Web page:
Beijing gets tough on noisy, dancing grannies
Fines and detentions to be handed out to people dancing in public areas - often middle-aged and elderly women - found to have created a public nuisance
People in Beijing who square dance to loud music in public places could soon face stiff penalties under a new rule that takes effect from March.
The capital’s revised regulations on national fitness, which were approved last month, stipulate that outdoor exercises organised by groups or individuals should not disturb public order or affect others’ work and living conditions.
People who violate the rule face warnings, fines and detention, according to the Beijing municipal government. It has yet to provide details about the amount of fines or length of detention offenders could face.
Square dancing - a popular outdoor activity among middle-aged and elderly Chinese people, especially women - has in recent years sparked heated debate in China.
Its critics have complained about the loud music when the dancers gather at public squares in cities across the country.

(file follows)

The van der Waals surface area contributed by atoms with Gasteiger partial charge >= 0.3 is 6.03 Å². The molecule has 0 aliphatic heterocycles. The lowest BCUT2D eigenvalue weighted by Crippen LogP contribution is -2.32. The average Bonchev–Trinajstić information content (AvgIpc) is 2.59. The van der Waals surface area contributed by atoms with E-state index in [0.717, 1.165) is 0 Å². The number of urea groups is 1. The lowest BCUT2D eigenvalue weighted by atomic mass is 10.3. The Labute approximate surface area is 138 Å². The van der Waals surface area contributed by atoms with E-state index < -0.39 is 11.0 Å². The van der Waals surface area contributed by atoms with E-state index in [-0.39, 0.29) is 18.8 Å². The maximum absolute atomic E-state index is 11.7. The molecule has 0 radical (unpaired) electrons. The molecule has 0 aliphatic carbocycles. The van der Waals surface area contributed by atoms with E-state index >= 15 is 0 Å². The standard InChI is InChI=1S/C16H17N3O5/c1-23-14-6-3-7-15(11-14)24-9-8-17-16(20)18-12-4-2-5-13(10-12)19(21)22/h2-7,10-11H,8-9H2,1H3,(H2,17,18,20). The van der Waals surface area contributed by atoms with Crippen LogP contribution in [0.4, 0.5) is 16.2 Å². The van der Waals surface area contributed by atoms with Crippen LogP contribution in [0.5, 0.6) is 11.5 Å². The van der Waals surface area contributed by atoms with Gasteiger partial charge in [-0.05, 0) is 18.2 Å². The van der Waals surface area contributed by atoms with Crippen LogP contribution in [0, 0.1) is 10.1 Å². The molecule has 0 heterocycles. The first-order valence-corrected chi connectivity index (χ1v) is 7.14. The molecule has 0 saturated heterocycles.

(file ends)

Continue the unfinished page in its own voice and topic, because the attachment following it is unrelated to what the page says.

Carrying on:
The Beijing public security bureau made it clear two years ago that those who play loud music during public events and cause noisy disturbances to neighbourhoods nearby could get warned or fined.
The local authorities in the Guangxi region last year banned dancing and singing with musical instruments or loudspeakers in public from 10pm to 6am.
The use of loud audio equipment is also prohibited between 9pm and 7am in public areas in Xian in Shaanxi province. Offenders face fines of 200 yuan (US$29) for individuals and 500 yuan for companies, according to a report by the news website Chinanews.com.
Sichuan province’s Nanchong bans square dancing in any of the city’s green spaces.